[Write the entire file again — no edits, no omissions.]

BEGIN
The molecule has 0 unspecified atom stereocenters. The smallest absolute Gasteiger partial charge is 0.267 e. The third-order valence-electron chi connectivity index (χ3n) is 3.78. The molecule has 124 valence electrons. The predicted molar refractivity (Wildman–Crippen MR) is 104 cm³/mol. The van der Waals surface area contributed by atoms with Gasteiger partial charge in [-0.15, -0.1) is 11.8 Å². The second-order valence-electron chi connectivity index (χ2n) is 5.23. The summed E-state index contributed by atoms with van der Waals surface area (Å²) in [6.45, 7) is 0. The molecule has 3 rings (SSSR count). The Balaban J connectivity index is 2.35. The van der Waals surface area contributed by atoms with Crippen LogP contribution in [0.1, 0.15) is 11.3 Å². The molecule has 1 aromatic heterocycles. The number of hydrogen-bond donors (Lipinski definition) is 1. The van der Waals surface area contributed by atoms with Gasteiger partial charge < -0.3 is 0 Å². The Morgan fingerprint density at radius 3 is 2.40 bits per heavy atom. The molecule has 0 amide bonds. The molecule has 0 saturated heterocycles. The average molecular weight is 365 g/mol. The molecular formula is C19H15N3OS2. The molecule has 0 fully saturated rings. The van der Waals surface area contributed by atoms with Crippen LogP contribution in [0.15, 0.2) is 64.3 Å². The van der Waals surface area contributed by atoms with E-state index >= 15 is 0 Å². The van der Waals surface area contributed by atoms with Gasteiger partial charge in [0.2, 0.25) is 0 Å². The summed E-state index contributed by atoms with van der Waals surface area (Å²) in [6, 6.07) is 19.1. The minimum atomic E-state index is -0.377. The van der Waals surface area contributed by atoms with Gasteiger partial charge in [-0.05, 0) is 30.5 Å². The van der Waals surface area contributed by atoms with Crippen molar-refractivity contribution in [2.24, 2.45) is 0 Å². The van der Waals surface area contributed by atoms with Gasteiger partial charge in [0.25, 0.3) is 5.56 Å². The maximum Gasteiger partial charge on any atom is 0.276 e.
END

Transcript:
The molecule has 0 unspecified atom stereocenters. The smallest absolute Gasteiger partial charge is 0.267 e. The third-order valence-electron chi connectivity index (χ3n) is 3.78. The molecule has 124 valence electrons. The predicted molar refractivity (Wildman–Crippen MR) is 104 cm³/mol. The van der Waals surface area contributed by atoms with Gasteiger partial charge in [-0.15, -0.1) is 11.8 Å². The second-order valence-electron chi connectivity index (χ2n) is 5.23. The summed E-state index contributed by atoms with van der Waals surface area (Å²) in [6.45, 7) is 0. The molecule has 3 rings (SSSR count). The Balaban J connectivity index is 2.35. The van der Waals surface area contributed by atoms with Crippen LogP contribution in [0.1, 0.15) is 11.3 Å². The molecule has 1 aromatic heterocycles. The number of hydrogen-bond donors (Lipinski definition) is 1. The van der Waals surface area contributed by atoms with Gasteiger partial charge < -0.3 is 0 Å². The Morgan fingerprint density at radius 3 is 2.40 bits per heavy atom. The molecule has 0 amide bonds. The molecule has 0 saturated heterocycles. The average molecular weight is 365 g/mol. The molecular formula is C19H15N3OS2. The molecule has 0 fully saturated rings. The van der Waals surface area contributed by atoms with Crippen LogP contribution in [0.15, 0.2) is 64.3 Å². The van der Waals surface area contributed by atoms with E-state index >= 15 is 0 Å². The van der Waals surface area contributed by atoms with Gasteiger partial charge in [0.2, 0.25) is 0 Å². The summed E-state index contributed by atoms with van der Waals surface area (Å²) in [6, 6.07) is 19.1. The minimum atomic E-state index is -0.377. The van der Waals surface area contributed by atoms with Gasteiger partial charge in [-0.05, 0) is 30.5 Å². The van der Waals surface area contributed by atoms with Crippen molar-refractivity contribution in [2.24, 2.45) is 0 Å². The van der Waals surface area contributed by atoms with Gasteiger partial charge in [0.25, 0.3) is 5.56 Å². The maximum Gasteiger partial charge on any atom is 0.276 e.